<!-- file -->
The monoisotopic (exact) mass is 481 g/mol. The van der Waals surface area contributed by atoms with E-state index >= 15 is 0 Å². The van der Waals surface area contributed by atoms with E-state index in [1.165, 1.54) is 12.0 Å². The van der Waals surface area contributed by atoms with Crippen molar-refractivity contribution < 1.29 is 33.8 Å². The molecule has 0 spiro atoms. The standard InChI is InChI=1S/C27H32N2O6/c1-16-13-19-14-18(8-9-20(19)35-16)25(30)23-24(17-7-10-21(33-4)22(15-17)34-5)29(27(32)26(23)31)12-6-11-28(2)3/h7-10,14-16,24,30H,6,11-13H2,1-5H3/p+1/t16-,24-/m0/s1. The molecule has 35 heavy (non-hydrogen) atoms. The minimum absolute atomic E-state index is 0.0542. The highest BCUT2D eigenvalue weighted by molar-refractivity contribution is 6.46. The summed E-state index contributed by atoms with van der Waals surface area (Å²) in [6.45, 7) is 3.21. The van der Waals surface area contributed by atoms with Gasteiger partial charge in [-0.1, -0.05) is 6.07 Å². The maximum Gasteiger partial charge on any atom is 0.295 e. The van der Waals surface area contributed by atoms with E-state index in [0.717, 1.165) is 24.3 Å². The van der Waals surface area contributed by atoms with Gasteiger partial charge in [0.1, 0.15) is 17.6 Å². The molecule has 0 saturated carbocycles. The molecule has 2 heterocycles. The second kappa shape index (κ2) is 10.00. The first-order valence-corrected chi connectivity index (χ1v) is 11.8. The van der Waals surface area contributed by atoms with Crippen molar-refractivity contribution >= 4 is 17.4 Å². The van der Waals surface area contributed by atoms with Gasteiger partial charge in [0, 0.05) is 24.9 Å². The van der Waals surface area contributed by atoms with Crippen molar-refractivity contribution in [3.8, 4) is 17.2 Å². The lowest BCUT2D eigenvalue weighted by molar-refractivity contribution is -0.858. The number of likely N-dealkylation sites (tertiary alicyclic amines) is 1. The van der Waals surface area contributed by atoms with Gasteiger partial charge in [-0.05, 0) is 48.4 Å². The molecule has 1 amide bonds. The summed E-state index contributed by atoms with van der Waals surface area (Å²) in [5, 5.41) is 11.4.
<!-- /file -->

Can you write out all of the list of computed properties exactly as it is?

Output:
The monoisotopic (exact) mass is 481 g/mol. The van der Waals surface area contributed by atoms with E-state index >= 15 is 0 Å². The van der Waals surface area contributed by atoms with E-state index in [1.165, 1.54) is 12.0 Å². The van der Waals surface area contributed by atoms with Crippen molar-refractivity contribution < 1.29 is 33.8 Å². The molecule has 0 spiro atoms. The standard InChI is InChI=1S/C27H32N2O6/c1-16-13-19-14-18(8-9-20(19)35-16)25(30)23-24(17-7-10-21(33-4)22(15-17)34-5)29(27(32)26(23)31)12-6-11-28(2)3/h7-10,14-16,24,30H,6,11-13H2,1-5H3/p+1/t16-,24-/m0/s1. The molecule has 35 heavy (non-hydrogen) atoms. The minimum absolute atomic E-state index is 0.0542. The highest BCUT2D eigenvalue weighted by molar-refractivity contribution is 6.46. The summed E-state index contributed by atoms with van der Waals surface area (Å²) in [6.45, 7) is 3.21. The van der Waals surface area contributed by atoms with Gasteiger partial charge in [-0.1, -0.05) is 6.07 Å². The maximum Gasteiger partial charge on any atom is 0.295 e. The van der Waals surface area contributed by atoms with E-state index in [0.717, 1.165) is 24.3 Å². The van der Waals surface area contributed by atoms with Gasteiger partial charge in [0.1, 0.15) is 17.6 Å². The molecule has 0 saturated carbocycles. The molecule has 2 heterocycles. The second kappa shape index (κ2) is 10.00. The first-order valence-corrected chi connectivity index (χ1v) is 11.8. The van der Waals surface area contributed by atoms with Crippen molar-refractivity contribution >= 4 is 17.4 Å². The van der Waals surface area contributed by atoms with Gasteiger partial charge in [0, 0.05) is 24.9 Å². The van der Waals surface area contributed by atoms with Crippen molar-refractivity contribution in [3.8, 4) is 17.2 Å². The lowest BCUT2D eigenvalue weighted by molar-refractivity contribution is -0.858. The number of likely N-dealkylation sites (tertiary alicyclic amines) is 1. The van der Waals surface area contributed by atoms with Gasteiger partial charge in [-0.05, 0) is 48.4 Å². The molecule has 1 amide bonds. The summed E-state index contributed by atoms with van der Waals surface area (Å²) in [5, 5.41) is 11.4.